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By J. Wynn Rousuck and J. Wynn Rousuck,Theater Critic | December 29, 1992
No doubt about it -- the secret to "The Secret Garden" has been found.The most striking aspect of the production currently at the Kennedy Center is the weeding, pruning and rearranging done by the musical's creators since the show's 1991 Broadway opening.Back then, although "The Secret Garden" was distinguished by composer Lucy Simon's lush score and designer Heidi Landesman's equally lush Victorian Valentine-style sets, the story line was confusing. Now, however, it is no exaggeration to say that, thanks to the further attention of librettist Marsha Norman and director Susan H. Schulman, everything about "The Secret Garden" is blooming.
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By Steve McKerrow and Steve McKerrow,Sun Staff Writer | February 15, 1994
In the classic children's novel "The Secret Garden," a curious orphan girl discovers a hidden garden that proves the key to family secrets.Tony-winning producer Heidi Landesman found the story surprisingly relevant to modern audiences and built from it a Broadway musical, whose touring production opens in Baltimore tonight.Although the original story was aimed at children, Ms. Landesman says "The Secret Garden" speaks to adults, too, more than a half-century after Frances Hodgson Burnett wrote the novel.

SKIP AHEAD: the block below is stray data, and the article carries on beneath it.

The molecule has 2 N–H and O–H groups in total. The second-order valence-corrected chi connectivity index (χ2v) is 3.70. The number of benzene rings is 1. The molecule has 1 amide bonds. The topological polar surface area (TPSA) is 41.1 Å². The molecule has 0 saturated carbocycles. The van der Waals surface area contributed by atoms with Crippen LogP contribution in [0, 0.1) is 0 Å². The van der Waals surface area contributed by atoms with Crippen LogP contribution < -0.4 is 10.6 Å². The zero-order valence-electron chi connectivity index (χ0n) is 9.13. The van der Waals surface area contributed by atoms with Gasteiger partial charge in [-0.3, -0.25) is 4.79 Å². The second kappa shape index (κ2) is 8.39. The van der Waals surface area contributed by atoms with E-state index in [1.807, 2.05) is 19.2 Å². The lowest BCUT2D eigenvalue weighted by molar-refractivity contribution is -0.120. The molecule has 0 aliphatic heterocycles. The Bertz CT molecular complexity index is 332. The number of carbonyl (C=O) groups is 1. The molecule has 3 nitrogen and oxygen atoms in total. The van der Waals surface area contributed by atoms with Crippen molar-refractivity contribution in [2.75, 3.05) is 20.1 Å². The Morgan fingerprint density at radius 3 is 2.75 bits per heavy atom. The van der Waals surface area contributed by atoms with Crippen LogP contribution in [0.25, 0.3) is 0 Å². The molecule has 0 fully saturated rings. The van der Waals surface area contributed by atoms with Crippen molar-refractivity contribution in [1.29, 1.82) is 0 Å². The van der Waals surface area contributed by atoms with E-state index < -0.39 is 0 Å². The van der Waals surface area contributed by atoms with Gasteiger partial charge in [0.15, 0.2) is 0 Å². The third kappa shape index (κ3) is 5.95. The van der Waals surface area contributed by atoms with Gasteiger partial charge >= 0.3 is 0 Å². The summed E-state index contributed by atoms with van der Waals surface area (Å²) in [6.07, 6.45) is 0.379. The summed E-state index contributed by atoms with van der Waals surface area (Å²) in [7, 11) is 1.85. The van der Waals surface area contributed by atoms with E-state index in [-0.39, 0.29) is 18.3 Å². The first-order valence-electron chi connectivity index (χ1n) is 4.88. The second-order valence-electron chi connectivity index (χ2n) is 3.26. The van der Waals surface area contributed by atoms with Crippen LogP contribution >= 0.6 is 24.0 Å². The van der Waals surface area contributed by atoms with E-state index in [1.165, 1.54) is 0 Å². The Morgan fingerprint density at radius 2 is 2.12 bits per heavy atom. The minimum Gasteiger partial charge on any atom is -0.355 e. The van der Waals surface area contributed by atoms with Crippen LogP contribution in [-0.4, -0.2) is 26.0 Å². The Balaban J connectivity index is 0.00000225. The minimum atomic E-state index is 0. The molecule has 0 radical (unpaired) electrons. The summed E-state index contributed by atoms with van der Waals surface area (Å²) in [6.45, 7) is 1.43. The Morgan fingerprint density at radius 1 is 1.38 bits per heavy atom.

NEWS
By Lois Szymanski and Lois Szymanski,SPECIAL TO THE SUN | August 12, 1996
THE LAST production of the 1996 season for Western Maryland College's Theatre on the Hill opened to audiences Aug. 2.According to Don Schumaker, public information officer for the college, "Ira Domser, producer, has told me that people have actually stopped him on the street to say that this is one of the finest productions Theatre on the Hill has ever done. It's that good.""The Secret Garden" will be presented again Thursday, Friday and Saturday at 8 p.m.The story line for "The Secret Garden" is one we all know and love.
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By Mike Giuliano and Mike Giuliano,Contributing Writer | February 18, 1994
If "The Secret Garden" is to bloom, Jeff Halpern must carefully tend to its score.Mr. Halpern, music director and conductor for the touring Broadway musical version of the classic children's novel, running at the Lyric Opera House through Sunday, is as enthusiastic as any backyard gardener in describing the musical influences planted in the score.He cites influences ranging from turn-of-the-century French classical music to English and American folk tunes of the same period. And because it was composed by Lucy Simon -- sister of pop singer Carly Simon -- it's not surprising this eclectic score also has contemporary-sounding moments.
ENTERTAINMENT
By Steve McKerrow and Steve McKerrow,Staff Writer | August 13, 1993